The dust mites danced in the ray of sunshine that provided the only light in the rabbi’s office. He rocked back in his office chair and sighed as he stroked his beard. Then he took his wire-rimmed glasses and polished them absent-mindedly on his flannel shirt.
“So,” he said, “you were divorced. Now you want to marry this good Jewish boy. What’s the problem?”
He nestled his grizzled chin in his hand and smiled softly at me. I wanted to shriek. What’s the problem? First of all, I’m Christian. Second, I’m older than he is. Third – and not least, by any means – I’m divorced! Instead, I looked back into his soft brown eyes and tried to form the words,”Don’t you think,” I stuttered, “That being divorced is like being used? Like being damaged goods…”
He settled back in the office chair and stretched so that he was looking at the ceiling. He stroked the scraggly beard that covered his chin and his neck. Then, he returned to his spot behind the desk and leaned toward me.
“Say you have to have surgery. Say you have a choice between two doctors. Who are you going to choose? The one right out of medical school or the one with experience?” “The one with experience,” I said. His face crinkled into a grin. “I would, too,” he locked his eyes with mine. “So in this marriage, you will be the one with experience. That’s not such a bad thing, you know.
“Often, marriages tend to drift. They get caught in dangerous currents. They get off course and head toward hidden sandbars. No one notices until it is too late. On your face, I see the pain of a marriage gone bad. You will notice the drift in this marriage. You’ll call out when you see the rocks. You’ll yell to watch out and pay attention. You’ll be the person with experience,” he sighed. “And believe me, that’s not such a bad thing. Not bad at all.”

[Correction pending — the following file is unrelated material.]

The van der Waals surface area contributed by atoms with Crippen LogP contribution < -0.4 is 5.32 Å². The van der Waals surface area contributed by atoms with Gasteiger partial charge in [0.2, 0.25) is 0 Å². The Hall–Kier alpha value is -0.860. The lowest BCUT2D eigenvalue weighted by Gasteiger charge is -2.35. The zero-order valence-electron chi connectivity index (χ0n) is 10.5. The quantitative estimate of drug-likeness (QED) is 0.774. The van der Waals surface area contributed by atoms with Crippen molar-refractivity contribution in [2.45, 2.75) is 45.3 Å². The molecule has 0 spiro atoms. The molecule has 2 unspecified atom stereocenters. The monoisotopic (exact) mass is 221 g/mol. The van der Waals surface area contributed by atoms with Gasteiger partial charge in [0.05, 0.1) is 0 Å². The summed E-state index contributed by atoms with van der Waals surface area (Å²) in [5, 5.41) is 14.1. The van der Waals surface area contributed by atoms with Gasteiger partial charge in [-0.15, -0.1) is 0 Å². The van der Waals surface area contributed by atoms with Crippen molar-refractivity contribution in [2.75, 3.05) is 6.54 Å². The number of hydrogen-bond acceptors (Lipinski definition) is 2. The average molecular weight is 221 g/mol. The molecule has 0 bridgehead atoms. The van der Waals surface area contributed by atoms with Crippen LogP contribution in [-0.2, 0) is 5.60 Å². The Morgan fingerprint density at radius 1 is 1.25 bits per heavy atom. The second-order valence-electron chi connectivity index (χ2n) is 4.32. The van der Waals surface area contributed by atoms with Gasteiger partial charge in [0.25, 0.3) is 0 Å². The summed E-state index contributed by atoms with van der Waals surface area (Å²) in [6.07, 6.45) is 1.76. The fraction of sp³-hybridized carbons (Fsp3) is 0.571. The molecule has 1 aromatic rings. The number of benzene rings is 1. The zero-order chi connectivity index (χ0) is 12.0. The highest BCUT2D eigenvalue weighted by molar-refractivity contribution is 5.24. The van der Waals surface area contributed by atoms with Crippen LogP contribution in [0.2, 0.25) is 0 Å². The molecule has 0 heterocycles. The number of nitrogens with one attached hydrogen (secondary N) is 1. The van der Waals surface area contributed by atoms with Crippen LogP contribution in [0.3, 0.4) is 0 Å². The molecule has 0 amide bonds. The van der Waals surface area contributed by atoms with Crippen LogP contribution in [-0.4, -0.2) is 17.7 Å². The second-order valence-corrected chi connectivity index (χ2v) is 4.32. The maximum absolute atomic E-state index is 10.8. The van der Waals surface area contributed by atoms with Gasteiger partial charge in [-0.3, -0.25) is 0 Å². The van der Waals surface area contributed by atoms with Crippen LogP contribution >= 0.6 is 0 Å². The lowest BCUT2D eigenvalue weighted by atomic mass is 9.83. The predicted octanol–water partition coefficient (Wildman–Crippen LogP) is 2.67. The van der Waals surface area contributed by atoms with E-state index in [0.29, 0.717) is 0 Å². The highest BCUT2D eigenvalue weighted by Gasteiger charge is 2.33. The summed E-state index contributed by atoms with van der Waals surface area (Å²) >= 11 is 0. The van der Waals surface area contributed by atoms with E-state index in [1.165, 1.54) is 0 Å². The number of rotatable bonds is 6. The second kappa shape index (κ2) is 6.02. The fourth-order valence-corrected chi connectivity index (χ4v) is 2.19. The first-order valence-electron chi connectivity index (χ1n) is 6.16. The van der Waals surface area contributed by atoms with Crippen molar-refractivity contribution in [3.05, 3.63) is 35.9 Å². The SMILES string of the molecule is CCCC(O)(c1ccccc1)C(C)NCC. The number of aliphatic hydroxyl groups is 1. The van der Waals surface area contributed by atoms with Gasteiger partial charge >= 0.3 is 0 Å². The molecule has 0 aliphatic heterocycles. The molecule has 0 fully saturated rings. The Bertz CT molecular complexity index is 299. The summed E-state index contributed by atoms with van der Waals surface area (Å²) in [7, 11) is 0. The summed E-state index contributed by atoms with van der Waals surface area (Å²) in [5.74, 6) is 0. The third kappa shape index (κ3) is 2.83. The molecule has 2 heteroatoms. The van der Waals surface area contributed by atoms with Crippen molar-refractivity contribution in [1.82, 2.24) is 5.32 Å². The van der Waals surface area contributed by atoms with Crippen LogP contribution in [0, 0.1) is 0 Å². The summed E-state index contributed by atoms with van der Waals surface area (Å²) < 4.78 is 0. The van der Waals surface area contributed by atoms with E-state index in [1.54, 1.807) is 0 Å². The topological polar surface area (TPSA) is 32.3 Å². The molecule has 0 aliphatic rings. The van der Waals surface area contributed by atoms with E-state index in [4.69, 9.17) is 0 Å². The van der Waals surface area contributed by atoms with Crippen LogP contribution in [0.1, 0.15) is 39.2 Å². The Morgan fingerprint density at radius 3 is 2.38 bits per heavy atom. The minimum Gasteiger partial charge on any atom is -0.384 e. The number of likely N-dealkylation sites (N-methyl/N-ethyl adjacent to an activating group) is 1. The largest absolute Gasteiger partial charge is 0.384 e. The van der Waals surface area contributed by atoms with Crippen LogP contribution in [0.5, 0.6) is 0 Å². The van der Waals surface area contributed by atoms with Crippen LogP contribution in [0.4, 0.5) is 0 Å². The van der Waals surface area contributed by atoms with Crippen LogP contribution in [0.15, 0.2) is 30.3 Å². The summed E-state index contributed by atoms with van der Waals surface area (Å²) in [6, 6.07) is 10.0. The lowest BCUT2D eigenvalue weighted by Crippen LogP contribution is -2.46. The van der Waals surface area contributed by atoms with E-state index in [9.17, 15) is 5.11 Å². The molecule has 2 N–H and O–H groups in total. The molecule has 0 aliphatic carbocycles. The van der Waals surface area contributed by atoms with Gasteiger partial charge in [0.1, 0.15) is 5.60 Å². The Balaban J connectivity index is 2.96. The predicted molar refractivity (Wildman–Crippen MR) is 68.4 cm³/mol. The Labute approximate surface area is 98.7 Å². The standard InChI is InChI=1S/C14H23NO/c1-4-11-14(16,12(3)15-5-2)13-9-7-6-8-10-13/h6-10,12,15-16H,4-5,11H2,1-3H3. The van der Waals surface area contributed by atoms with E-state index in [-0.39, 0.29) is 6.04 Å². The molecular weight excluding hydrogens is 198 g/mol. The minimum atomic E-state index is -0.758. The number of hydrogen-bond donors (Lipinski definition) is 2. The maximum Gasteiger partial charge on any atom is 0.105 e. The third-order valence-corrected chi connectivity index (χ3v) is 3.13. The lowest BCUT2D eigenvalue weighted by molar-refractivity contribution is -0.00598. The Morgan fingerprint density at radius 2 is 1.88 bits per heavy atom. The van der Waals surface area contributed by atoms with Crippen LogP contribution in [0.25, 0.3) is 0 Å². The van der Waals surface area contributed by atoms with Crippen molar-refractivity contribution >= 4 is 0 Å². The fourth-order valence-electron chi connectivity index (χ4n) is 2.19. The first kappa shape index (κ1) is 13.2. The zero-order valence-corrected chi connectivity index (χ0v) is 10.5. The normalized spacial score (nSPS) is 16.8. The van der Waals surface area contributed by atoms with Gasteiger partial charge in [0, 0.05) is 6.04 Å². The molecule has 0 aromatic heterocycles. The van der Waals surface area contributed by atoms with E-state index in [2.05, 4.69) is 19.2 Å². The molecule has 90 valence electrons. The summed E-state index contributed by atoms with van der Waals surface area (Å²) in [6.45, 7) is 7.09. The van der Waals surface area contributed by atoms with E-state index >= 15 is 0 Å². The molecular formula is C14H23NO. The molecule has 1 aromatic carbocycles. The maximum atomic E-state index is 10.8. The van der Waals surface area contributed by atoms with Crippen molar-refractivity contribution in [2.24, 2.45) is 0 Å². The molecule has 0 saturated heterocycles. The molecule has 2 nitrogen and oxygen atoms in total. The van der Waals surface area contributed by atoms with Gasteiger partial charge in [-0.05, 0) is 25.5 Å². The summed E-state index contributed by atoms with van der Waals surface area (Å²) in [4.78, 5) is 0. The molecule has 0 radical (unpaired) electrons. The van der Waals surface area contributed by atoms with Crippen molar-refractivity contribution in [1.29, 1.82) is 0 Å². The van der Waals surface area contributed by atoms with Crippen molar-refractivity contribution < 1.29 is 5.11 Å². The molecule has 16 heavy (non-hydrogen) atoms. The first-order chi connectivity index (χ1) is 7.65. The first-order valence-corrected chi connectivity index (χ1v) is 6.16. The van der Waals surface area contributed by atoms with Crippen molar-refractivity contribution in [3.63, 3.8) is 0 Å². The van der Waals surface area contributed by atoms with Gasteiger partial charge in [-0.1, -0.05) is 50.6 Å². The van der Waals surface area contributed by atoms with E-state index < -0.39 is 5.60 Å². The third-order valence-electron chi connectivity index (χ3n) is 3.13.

He walked to the window and peeked between the slats of the blinds. “You see, no one here knows about my first wife. I don’t hide it, but I don’t make a big deal about it. She died early in our marriage before I moved here.” Between tears, he said, “Now, late at night I think of all the words I never said. I think of all the chances I let pass by in that first marriage and I make every moment count in this one. I believe I’m a better husband to my wife today, because of the woman I lost.”
For the first time, the sadness in his eyes had meaning. Now I understood why I chose to come talk to this man about marriage instead of taking an easier route and getting married outside both our religions. The word “rabbi” means teacher. Somehow I sensed he had just taught me, or even lent me, the courage I needed in order to try again, to marry again and to love agin.
“I will marry you and your David,” said the rabbi. “If you promise me that you will be the person who yells out when you see the ship headed for the rocks…when you sense the marriage is in danger.” I promised him I would, and I rose to leave. “By the way,” he called to me as I hesitated in his doorway, “did anyone ever tell you that Joanna is a good Hebrew name?”
Sixteen years have passed since the rabbi married David and I on a rainy October morning. And, yes, I have called out several times when I sensed we were in danger. I would tell the rabbi how well his analogy has served me, but I cannot. He died two years after our wedding. But I will always be grateful for the priceless gift he gave me: the wisdom to know that all of our experiences in life make us not less valuable, but more valuable, not less able to love, but more able to love.
Joanna Slan (c) 1998 From Chicken Soup for the Couple's Soul http://www.chickensoup.com